Bagan, Burma

bagan burma A hot air balloon flies above Bagan, Burma.  Reuters

Talk about a 180. Myanmar, still better known as Burma, went from being Southeast Asia’s black hole to its hottest attraction in 2012 as visitor numbers topped 1 million, way more than the nation’s 448 hotels could handle. While Yangon (Rangoon) struggles to keep up with the demand, Bagan has remained a tad quieter and is your best bet if you want to tack Myanmar onto your “Banana Pancake” tour of Southeast Asia in 2013. Home to the world’s largest and densest concentration of Buddhist temples, pagodas, stupas and ruins, this immense archeological site has flown completely under the radar … until now.

Harbin, China

Harbin Ice Festival The city is lit up for the annual Harbin Ice Festival.  Reuters

China is full of massive, multimillion-person cities that you’ve never even heard of, but while some of them are bleak urban jungles, Harbin in the far northeast bucks the trend. This Russian-infused outpost is the best place in China to chill out each winter when it lights up in Technicolor for the Harbin Ice Festival. Millions of crystal-clear ice blocks are literally plucked from the Songhua River to create enormous ice structures that are best seen at night when Harbin twinkles like a giant Lite-Brite. Beyond city limits, festival-goers hit the ski slopes at Yabuli and visit the ice-lantern exhibition in Zhaolin Garden. A brave few also strip down for some “polar bear” swimming in the frozen Songhua River, which locals will tell you is good for blood circulation and overall health (though your body may disagree).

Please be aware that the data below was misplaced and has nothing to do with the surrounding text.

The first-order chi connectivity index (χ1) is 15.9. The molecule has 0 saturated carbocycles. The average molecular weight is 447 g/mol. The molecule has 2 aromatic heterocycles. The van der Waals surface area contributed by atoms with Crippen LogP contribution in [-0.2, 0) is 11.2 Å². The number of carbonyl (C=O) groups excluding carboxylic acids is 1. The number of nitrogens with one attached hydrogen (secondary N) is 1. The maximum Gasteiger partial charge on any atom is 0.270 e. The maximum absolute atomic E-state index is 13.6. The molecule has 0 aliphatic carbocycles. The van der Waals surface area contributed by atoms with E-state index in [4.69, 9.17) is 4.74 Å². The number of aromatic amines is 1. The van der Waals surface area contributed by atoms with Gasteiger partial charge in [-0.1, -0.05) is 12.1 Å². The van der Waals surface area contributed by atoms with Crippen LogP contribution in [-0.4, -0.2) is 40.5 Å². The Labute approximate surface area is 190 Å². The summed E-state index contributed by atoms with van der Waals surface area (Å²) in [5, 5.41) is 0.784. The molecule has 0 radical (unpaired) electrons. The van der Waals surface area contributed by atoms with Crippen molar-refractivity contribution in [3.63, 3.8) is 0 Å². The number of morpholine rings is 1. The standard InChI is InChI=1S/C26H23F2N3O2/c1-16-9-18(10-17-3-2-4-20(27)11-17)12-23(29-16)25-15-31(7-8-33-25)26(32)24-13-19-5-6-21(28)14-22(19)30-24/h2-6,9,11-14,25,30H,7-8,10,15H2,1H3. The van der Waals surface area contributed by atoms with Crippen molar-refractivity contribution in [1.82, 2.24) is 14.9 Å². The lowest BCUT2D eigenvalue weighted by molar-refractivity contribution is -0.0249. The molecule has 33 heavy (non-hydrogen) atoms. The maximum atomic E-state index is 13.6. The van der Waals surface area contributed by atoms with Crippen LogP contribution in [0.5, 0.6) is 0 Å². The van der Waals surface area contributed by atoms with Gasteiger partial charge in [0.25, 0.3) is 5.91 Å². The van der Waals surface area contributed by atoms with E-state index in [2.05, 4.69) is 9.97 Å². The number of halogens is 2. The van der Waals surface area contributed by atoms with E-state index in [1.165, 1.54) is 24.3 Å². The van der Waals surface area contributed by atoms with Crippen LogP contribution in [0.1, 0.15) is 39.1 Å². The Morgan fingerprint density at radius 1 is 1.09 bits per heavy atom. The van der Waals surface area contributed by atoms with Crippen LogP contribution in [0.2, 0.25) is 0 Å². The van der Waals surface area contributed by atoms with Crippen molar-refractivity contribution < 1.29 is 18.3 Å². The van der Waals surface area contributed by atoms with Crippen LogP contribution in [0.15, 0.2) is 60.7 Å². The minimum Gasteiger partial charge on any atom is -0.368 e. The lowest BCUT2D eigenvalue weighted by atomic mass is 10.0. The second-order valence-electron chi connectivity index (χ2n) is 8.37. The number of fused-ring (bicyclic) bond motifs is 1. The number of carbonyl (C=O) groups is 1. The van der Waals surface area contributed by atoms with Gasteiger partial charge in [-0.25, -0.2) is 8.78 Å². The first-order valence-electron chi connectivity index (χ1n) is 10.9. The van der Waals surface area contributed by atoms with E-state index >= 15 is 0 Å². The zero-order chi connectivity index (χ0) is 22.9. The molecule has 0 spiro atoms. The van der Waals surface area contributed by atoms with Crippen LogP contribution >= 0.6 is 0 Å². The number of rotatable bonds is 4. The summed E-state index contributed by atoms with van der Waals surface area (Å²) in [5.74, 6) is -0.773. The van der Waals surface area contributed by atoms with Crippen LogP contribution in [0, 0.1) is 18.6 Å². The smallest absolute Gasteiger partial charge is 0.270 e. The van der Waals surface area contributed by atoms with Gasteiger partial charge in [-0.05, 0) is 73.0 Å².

Kandy, Sri Lanka

Kandy, Sri Lanka Buddhist monks sit by the lake in central Kandy.  mark-map.com

Most first-time visitors to Sri Lanka go for the beaches, but they come back again for the Hill Country encircling the island’s second city, Kandy. The locals here like to think of themselves as superior to those in the lowlands, and, to be fair, they’ve got plenty to brag about. Kandy was the capital of the last Sinhalese kingdom in Sri Lanka, which fell to the British in 1815, and history is alive and well along the shores of its central lake. Add to the mix brooding emerald hills, a plethora of enticing boutique hotels and some of the freshest Ceylon tea you’ll ever taste, and you’ve got the perfect combination for a relaxing getaway.

Kazan, Russia

Kazan The Qolşärif mosque was, at the time of its construction, the largest in Russia.  creative commons/hadoken

Kazan is the capital and largest city of the Republic of Tatarstan, and brands itself as the Third Capital of Russia after Moscow and St. Petersburg. This often overlooked city peacefully blends Muslim and Christian cultures, and is famous for its museums, theaters, restaurants and riverside views -- all with an atmosphere redolent of Central Asia. Kazan's also known as a sports city, and is gearing up to be the host of the 2013 Summer Universiade and a main host city for the 2018 FIFA World Cup. As it opens its arms to the world, Kazan's global reputation is sure to rise. 

Kampot, Cambodia

Kampot Fishermen sit beside the river in downtown Kampot, Cambodia.  mark-map.com

You'll never realize pepper (as in the table companion to salt) could taste so good until you toss it atop your fish amok in Kampot -- the pepper capital of the world. This quiet town has emerged from dilapidation to become a culinary hotspot of Cambodia with an awesome array of riverside restaurants tucked away in crumbling French colonial villas. While it's the perfect place to kick back for some southern Cambodian charm, it's also an ideal base for trips into Bokor National Park, where you can take in the lost grandeur of Bokor Hill Station, and Rabbit Island, where you can live out your Robinson Crusoe fantasy.